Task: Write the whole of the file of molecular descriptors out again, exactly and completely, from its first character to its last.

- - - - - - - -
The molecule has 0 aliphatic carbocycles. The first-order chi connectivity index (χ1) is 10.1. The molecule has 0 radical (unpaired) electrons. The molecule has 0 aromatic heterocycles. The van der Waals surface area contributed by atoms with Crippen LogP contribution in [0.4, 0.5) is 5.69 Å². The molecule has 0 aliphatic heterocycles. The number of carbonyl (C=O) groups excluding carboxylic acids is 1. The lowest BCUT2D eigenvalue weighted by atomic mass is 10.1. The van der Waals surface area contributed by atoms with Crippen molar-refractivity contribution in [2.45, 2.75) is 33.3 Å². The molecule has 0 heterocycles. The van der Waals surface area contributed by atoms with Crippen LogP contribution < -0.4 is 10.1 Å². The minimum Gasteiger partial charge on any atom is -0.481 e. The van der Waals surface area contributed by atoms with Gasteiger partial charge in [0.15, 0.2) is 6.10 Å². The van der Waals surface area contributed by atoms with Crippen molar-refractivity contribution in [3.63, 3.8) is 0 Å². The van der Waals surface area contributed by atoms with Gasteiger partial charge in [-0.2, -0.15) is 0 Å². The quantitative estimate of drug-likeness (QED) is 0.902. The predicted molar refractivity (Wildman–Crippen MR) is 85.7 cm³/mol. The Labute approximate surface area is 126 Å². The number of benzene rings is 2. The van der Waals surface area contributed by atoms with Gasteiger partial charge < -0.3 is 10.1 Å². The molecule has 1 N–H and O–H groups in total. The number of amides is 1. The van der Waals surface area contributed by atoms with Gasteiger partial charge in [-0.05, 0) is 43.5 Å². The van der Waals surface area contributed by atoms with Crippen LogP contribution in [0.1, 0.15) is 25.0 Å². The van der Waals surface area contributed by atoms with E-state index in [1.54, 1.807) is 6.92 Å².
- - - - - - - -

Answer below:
The molecule has 0 aliphatic carbocycles. The first-order chi connectivity index (χ1) is 10.1. The molecule has 0 radical (unpaired) electrons. The molecule has 0 aromatic heterocycles. The van der Waals surface area contributed by atoms with Crippen LogP contribution in [0.4, 0.5) is 5.69 Å². The molecule has 0 aliphatic heterocycles. The number of carbonyl (C=O) groups excluding carboxylic acids is 1. The lowest BCUT2D eigenvalue weighted by atomic mass is 10.1. The van der Waals surface area contributed by atoms with Crippen molar-refractivity contribution in [2.45, 2.75) is 33.3 Å². The molecule has 0 heterocycles. The van der Waals surface area contributed by atoms with Crippen LogP contribution < -0.4 is 10.1 Å². The minimum Gasteiger partial charge on any atom is -0.481 e. The van der Waals surface area contributed by atoms with Gasteiger partial charge in [0.15, 0.2) is 6.10 Å². The van der Waals surface area contributed by atoms with Crippen molar-refractivity contribution in [3.63, 3.8) is 0 Å². The van der Waals surface area contributed by atoms with Gasteiger partial charge in [-0.2, -0.15) is 0 Å². The quantitative estimate of drug-likeness (QED) is 0.902. The predicted molar refractivity (Wildman–Crippen MR) is 85.7 cm³/mol. The Labute approximate surface area is 126 Å². The number of benzene rings is 2. The van der Waals surface area contributed by atoms with Gasteiger partial charge < -0.3 is 10.1 Å². The molecule has 1 N–H and O–H groups in total. The number of amides is 1. The van der Waals surface area contributed by atoms with Gasteiger partial charge in [-0.05, 0) is 43.5 Å². The van der Waals surface area contributed by atoms with Crippen LogP contribution in [0.1, 0.15) is 25.0 Å². The van der Waals surface area contributed by atoms with E-state index in [1.54, 1.807) is 6.92 Å².